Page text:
(383b) Enabling Discovery and Integration of Process Models and Data Using Ontology in the Domain of Biorefining | AIChE

(383b) Enabling Discovery and Integration of Process Models and Data Using Ontology in the Domain of Biorefining


Koo, L. - Presenter, University of Surrey
Kalemi, E., University of Surrey
Cecelja, F., University of Surrey
Process System Engineering (PSE) has been recognised as a method to design and operate chemical processes [1]. PSE has played an essential role to significantly improve our understanding of the processes and increasing efficiency of those processes by enabling the use of modelling, simulation, optimisation, planning and control. Due to the challenges in developing efficient and sustainable biorefining processes, the PSE tools have provided the vital links with notions of process systems engineering and biorenewables to address a variety of products and services [2].

With increasing number of specialising tools and methods [3], the ability to search different type of models and data involved in biorefining processes and concomitant integration of these models and data remains a challenge. The best way to retain these valuable models and data that often resides only within individuals, is to store in such a way to make their future retrieval and reuse as easy as possible. The InterCAPEmodel ontology represents knowledge of biorefining models and data in a systematic approach, where identifying, capturing, retrieving, sharing and effectively reusing these models and data are possible [4]. The ontological approach ensures the full utilisation of modelling knowledge that can be coupled with the potential of individual expertise to identify the best suited model for the integration of CAPE (computer aided process engineering) models and data in the domain of biorefining.

In this paper, an ontological approach towards the discovery of biorefining models and data for the purpose of integration is proposed. The InterCAPEmodel ontology is introduced as a foundation to support the discovery of the process models and data as well as their integration. The ontology provides a common vocabulary to eliminate any heterogeneity for effective communication among users. The modelling knowledge, both implicit knowledge that reflects modeller’s intuition and their experience in modelling, as well as explicit knowledge that identifies type, characteristics, and associated properties of the models and data are captured in the form of taxonomy and relations that clarify the semantic stronger, more coherent, and more broadly applied. In addition, the ontology supports the registration process where common reference is established for integration of the models and data in the domain of biorefining. The ontology guides user to navigate through the taxonomy and assists in registering a model or data (i.e. process, energy, economic, environmental models or data) as an instance, which can be searched, retrieved and reused by the community. The “input-output matching” [5] is employed as a method of model integration, which is a process of instance matching. The properties that have the most meaningful association in integration are established as a common reference characterising inputs and outputs of the model and/or data. This method of integration permits partial matching, which is more flexible in discovery of models and data, which further increases the reusability of the models and data. To highlight the main functionality of the ontology approach, the design of InterCAPEmodel ontology, as well as the semantic methods used to measure relevance are validated by a number of case studies using models and data related to biorefining process.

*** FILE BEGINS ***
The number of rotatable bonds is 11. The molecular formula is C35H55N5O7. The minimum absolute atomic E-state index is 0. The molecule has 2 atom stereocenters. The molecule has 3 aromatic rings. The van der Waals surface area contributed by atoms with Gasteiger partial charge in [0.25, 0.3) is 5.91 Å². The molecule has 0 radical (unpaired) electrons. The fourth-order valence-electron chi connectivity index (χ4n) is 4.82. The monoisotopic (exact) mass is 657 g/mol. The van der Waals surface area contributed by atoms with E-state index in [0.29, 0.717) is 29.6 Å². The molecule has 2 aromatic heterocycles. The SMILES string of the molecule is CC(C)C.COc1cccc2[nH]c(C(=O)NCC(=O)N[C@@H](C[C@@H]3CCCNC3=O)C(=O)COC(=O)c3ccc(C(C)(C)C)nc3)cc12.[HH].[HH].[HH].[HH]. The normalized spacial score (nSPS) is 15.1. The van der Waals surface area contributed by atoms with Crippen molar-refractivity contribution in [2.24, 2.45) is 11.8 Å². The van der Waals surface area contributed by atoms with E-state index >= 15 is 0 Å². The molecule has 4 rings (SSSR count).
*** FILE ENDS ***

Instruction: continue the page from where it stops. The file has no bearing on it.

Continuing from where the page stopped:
[1] M. Alvarado-Morales, N. Al-Haque, K. Gernaey, J. Woodley, R. Gani, 2008, CAPE methods and tools for systematic analysis of new chemical product design and development, Computer Aided Chemical Engineering, on CD. vol. 25, pp. 997-1002.

[2] R. Gani, I. E. Grossman, 2007, Process Systems Engineering and CAPE – What Next?, 17th ESCAPE Proceeding Book, Bucharest, Romania, vol. 24, pp. 1-5.

[3] M. Matzopoulos, 2011. Dynamic Process Modeling: Combining Models and Experimental Data to Solve Industrial Problems, Process Systems Engineering: Dynamic Process Modeling.

[4] L. Koo, N. Trokana, F. Cecelja, 2017. A Semantic Framework for Enabling Model Integration for Biorefining. Computers & Chemical Engineering, 38, pp.733-738.

[5] N. Trokanas, F. Cecelja, T. Raafat, 2014. Semantic input/output matching for waste processing in industrial symbiosis. Computers & Chemical Engineering, 66, pp.259–268.